The Washington State Conservation Commission will review how conservation district supervisors are elected in response to concerns about unaccountable special-purpose districts.
The state auditor in May identified 35 irrigation, weed control, water and sewer, fire and cemetery districts that are “unauditable” because of poor or nonexistent record-keeping. Auditors also alleged a King County drainage district commissioner has misappropriated public funds for many years.
No conservation district is being accused of wrongdoing, but lawmakers and the League of Women Voters have questioned before how districts elect supervisors.
Elections are held outside normal mail-in elections for other offices. Voters must watch for legal notices or check websites for the date, place and hours a conservation district will accept ballots. Turnouts are typically low.
“It’s an awkward way of electing people who are going to be possibly distributing millions of dollars,” said Glen Morgan, executive director of the Citizens’ Alliance for Property Rights.
Reflecting their agrarian roots, conservation districts must hold elections sometime during the first three months of the year, before spring planting. Three supervisors are elected and two are appointed by the State Conservation Commission.
At the direction of state lawmakers, conservation districts and the League of Women Voters in 2015 studied how to make voters more aware of elections. The recommendations included standardizing election dates and expanding polling hours. No change was made.
To renew the discussion, the state commission has invited conservation districts to a meeting Aug. 21 in Ellensburg. The time and place have yet to be set.
“We want to hear from them, what ideas they have,” Conservation Commission policy director Ron Shultz said. “Some districts like elections just fine the way they are.”
Washington has 45 conservation districts. They can’t levy taxes on their own, but 17 have gotten approval from county commissioners to collect assessments from landowners. Districts also receive state and federal grants.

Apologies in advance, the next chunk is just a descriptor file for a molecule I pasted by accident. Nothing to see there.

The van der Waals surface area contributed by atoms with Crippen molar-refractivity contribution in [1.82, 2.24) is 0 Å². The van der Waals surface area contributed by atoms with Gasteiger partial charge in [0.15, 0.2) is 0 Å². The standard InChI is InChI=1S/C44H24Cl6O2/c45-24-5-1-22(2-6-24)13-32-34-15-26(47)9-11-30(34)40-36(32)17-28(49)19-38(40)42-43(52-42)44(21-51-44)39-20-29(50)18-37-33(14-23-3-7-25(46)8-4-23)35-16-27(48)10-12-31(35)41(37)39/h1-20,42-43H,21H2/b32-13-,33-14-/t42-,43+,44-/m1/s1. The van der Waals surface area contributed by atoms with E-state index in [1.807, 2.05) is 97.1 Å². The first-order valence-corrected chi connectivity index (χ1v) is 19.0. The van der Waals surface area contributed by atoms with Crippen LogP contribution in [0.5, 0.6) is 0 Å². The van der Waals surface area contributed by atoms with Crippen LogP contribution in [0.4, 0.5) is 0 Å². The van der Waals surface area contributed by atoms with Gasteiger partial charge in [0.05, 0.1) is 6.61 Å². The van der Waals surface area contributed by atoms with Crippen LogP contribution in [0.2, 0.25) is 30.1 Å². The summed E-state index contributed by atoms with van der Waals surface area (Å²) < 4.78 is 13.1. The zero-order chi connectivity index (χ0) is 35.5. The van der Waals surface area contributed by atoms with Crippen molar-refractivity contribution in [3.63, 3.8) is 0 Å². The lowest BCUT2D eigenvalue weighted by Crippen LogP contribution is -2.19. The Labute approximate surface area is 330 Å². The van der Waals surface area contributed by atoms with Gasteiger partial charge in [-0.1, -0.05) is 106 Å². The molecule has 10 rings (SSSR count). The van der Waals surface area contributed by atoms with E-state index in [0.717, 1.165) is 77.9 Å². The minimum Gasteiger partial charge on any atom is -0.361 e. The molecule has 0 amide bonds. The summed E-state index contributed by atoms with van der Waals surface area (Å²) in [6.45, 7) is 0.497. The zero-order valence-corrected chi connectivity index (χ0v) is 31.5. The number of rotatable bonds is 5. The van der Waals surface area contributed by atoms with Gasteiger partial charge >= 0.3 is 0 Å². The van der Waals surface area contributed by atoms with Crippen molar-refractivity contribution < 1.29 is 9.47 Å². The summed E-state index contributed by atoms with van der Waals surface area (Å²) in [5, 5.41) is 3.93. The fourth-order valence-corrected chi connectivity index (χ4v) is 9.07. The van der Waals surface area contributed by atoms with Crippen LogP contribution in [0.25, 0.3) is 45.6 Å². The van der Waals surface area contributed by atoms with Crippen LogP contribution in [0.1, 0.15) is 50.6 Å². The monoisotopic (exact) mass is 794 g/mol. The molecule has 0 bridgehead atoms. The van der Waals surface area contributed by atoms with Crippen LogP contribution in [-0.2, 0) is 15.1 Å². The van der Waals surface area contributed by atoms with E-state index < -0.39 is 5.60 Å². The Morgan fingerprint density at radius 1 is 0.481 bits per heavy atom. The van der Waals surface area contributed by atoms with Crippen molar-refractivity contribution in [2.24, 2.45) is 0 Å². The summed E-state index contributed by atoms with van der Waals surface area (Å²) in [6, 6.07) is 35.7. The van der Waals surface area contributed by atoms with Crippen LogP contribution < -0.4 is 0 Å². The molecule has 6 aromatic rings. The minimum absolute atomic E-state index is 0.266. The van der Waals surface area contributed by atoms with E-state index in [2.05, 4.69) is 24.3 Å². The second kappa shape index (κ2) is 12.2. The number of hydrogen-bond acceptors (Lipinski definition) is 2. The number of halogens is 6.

In advance of the August meeting, the state commission has issued “talking points” to conservation districts. The points dwell on the higher cost of participating in regular elections. The commission staff estimated it could be a million-dollar annual expense for all 45 conservation districts to participate in regular elections.
As to why elections have been “so limited,” according to one talking point, historically supervisors have been a “specialized panel of influential members of the community who have technical expertise in agricultural and land use practices.”
Morgan said candidates for conservation district should be put on regular election ballots because they oversee public spending that’s increasingly going to create fish habitat, not just to conserve farmland.
“It’s more important than ever to have oversight,” he said.
Patricia Hickey, executive director of the Washington Association of Conservation Districts, a nonprofit organization, said crafting an election system that fits every conservation district would be complicated.
“We’re certainly paying attention to this,” she said. “We want to be relevant in the 21st century. We want to be accountable to our citizens.”